I wrote this is 15 minutes as a writing excersize similar to tossing a baseball, jogging to a run and stretching. I didnt even read it yet and I would love to get some responses.
The old man was walking in a rushed pace. Well rushed pace for him at least. At 83 years old he had once been a daily runner but gave that up at 65 when he felt while running and ended up with a broken hand. Well, broken finger to be exact, but Irving Grunon was the sort of person that overreacted to every occurrence he witnessed, was involved in or even heard about. So he stopped running and began to get old.
Twenty years earlier he was owner of a clothing company in New York City. He was a workaholic and a demanding boss who alienated everyone who worked for him. His favorite phrase, “If you need something done right, you need to do it yourself.” When he said this to his 3rd wife when he turned 50 years old and she bought him a watch she thought he would love, it was the last straw and she promptly took the watch, packed her bags and walked out. His response upon the door slamming shut? “About time, how much abuse do I have to throw at someone before they get the hint and get the fuck out of my life?”
He has lived alone for twenty years, been estranged from his two sons and only had human interaction with people who were on his payroll. He would get to work at 8am and leave the office at 8pm. He would have dinner at BBM’s on Broadway and 72nd Street every night of the week. The staff knew him there and knew to keep their distance. He tipped well so they ignored his grunts and his overall curmudgeon aura. Each night he would order one of 7 meals which he made sure were available each night. He dined alone, read the New York Times and during his tea and desert he would fill out the crossword puzzle – seven days a week.
His two sons walked out in unison when he berated them both and called them “Parasites who cant even suck the blood out of their host the right way,” in front of their extended family. It was Thanksgiving Dinner and his response when they both walked out? “Good now they can stop stealing my money and stealing my time with stupid questions and problems.”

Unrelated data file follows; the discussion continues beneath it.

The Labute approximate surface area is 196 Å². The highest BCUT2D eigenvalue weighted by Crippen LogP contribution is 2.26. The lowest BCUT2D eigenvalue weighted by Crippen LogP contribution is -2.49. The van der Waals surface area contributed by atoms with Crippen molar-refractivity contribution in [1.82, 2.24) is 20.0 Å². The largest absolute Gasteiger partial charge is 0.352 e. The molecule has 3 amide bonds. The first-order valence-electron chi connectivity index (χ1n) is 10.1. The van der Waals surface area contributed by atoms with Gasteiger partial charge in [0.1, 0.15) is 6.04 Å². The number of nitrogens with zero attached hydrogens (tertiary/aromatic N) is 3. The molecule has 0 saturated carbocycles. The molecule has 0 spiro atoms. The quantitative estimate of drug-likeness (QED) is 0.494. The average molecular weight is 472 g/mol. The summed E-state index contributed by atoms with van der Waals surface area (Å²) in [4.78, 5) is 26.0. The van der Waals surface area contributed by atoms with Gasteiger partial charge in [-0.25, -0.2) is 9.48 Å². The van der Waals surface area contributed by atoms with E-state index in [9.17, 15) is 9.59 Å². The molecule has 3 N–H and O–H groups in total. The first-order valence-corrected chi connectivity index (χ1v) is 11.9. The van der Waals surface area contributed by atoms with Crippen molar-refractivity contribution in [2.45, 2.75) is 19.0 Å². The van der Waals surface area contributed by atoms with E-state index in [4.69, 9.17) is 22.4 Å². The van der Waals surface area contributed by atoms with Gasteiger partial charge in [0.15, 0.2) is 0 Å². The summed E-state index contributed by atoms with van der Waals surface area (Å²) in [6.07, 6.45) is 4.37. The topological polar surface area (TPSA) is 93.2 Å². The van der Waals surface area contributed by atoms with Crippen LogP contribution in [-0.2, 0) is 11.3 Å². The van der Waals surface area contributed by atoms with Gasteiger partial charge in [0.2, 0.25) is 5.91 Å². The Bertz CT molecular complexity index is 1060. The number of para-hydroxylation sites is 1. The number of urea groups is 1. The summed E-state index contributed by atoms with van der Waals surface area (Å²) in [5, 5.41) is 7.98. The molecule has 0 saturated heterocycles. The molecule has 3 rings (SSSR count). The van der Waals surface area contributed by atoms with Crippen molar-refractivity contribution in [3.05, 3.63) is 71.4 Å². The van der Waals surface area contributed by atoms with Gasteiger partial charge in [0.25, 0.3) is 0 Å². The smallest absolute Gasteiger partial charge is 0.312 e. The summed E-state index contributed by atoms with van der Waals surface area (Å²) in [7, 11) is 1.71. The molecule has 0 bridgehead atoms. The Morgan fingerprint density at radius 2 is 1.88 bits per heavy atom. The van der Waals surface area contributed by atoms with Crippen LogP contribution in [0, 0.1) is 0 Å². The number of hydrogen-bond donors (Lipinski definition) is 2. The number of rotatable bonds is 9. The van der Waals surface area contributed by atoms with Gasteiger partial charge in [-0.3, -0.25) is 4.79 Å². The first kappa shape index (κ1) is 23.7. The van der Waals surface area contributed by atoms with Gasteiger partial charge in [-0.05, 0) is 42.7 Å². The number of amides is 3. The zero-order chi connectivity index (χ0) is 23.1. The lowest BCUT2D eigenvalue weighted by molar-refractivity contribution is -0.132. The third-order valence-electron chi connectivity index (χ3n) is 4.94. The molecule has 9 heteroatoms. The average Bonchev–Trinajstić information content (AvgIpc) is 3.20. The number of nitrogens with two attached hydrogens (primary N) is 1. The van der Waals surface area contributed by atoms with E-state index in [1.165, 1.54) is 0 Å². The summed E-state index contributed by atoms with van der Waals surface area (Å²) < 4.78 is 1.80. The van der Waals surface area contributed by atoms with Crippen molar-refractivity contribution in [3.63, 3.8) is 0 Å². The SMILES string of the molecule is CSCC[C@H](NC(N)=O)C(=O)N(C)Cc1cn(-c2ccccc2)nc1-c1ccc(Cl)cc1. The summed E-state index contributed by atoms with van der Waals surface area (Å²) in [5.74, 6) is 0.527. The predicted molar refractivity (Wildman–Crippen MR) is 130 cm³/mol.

So here he was walking with a cane, through the West Side of Central Park on a cool October afternoon. With each step his cane would hit the floor and a wince would reflexively appear on his face. There was no physical pain, just a feeling of distaste and anger. You see Irving Grunon was walking his final steps on this earth. He knew it – somehow he knew that this was the end. He had called his two sons this morning to say “Goodbye” but instead left messages for them as they would not pick up the phone when he would call. He called his three ex-wives and each one hung up on him when they heard his voice. He called the high priced escort that he had on his payroll for the past three years and she expressed sadness that she would not see him anymore. His doorman shook his hand and said, “Its been a pleasure avoiding you Mr. Grunon.”
“Its been a pleasure being avoided…doorman.”
“My name, is Ed.”
“You think I give a rats ass? Open the door and I will give you a twenty.”
He walked slower now recalling some episodes in his life.
There was being born during the Great Depression, going through childhood during World War Two when he lost his father and an Uncle in the Normandy Invasion. There was his mother’s own great depression which left him alone and cared for by his grandmother who had the warmth of an ice cube. There was the time he met Irene, his first wife, listed her prospects on a sheet of paper and decided that he would want to ask for her hand in marriage. His two sons being born 1 year apart and fighting with his wife when he did not want to hold them or change their diapers. The great divorce proceedings when they were each 6 and 7 years old. At first he refused to give in to her demands but when it was pointed out to him how much time he would miss from work and how much he would have to pay the lawyers – he gave in a gave her what she wanted. His second marriage to the Italian girl, Jacklyn. What a mistake that was. “never marry the help.” was what he said when she walked out. And of course, Tanya, the “sensitive one.”
He sat down on a bench and remembered the looks on all the peoples faces that he had hurt. The looks on their faces when he made his critical comments to them and the looks on their faces when he dismissed them as if they were nothing but an old pair of sneakers.
He felt for the first time in a long time a feeling of…something. Maybe it was just a feeling a sense of understanding just what kind of person he had spent his life being. He had a stunned look as if he had just realized something. But it was too late.
He fell to the ground from his bench, the cane falling to the side and his fedora fell off his head. Alone.